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  8. DSMc

    DSMc Well-Known Member

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    True! Being able to get that "stellar" suspension point on the first try, on average, is also a beautiful thing.
     
  9. RyanCafferky

    RyanCafferky Well-Known Member

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    Personally I've never been a big fan of the Big Shot and never got very good at it. I currently own the APTA and enjoy it but most of the time I just hand throw. I would rather get a low shot that I "KNOW" is good than a high shot that I "THINK" is good. Time advancing isn't always time wasted. I like to advance and get a chance to do a thorough visual tree assessment and get a good feel for the structure of questionable trees and make sure I'm on a solid TIP which on certain trees can be difficult to do from the ground.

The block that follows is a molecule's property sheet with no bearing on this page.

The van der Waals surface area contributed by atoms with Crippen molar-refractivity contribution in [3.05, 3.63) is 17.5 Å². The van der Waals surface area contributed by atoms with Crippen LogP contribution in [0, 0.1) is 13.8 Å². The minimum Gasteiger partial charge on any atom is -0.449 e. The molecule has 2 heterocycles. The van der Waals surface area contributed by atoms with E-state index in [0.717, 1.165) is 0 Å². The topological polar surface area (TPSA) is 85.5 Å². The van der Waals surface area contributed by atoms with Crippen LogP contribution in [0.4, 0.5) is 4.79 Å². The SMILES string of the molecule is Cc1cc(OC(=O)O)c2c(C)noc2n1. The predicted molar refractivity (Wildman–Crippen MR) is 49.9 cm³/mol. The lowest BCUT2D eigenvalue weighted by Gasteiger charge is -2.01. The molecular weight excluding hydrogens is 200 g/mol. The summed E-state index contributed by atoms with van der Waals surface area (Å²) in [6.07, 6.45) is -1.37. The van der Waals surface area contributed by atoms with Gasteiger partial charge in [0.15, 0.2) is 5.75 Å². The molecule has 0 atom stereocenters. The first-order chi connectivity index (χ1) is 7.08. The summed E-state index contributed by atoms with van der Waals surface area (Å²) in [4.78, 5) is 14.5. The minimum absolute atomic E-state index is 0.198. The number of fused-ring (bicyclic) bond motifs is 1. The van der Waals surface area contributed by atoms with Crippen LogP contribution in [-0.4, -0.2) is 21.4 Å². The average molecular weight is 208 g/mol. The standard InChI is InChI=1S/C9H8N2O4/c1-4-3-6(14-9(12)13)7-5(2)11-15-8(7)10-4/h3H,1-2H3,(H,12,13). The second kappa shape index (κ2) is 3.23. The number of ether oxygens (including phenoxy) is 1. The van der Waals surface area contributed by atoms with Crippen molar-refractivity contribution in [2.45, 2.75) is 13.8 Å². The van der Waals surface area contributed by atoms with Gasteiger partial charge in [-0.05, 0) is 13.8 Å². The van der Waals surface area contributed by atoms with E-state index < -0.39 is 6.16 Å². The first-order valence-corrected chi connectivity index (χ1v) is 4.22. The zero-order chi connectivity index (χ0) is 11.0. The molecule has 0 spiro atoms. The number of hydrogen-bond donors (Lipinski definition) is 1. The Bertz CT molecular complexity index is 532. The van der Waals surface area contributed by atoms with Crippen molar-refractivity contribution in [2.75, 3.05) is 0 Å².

10. southsoundtree

    southsoundtree Well-Known Member

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    I've used my BigShot zero times since I got my APTA.

    The BigShot, especially with a trigger release (horse panic-snap $8, or a better, more spendy version helps with tight shots, and is more ergonomic), holds its own. Eye pro! Face pro. Inspect and protect the rubber bands.
     
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  11. TFord

    TFord New Member

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    Desired height of tie in is important. For me 75-80' is hand throw. Bigshot up to ma be 110'. The crossbow will go over 200'.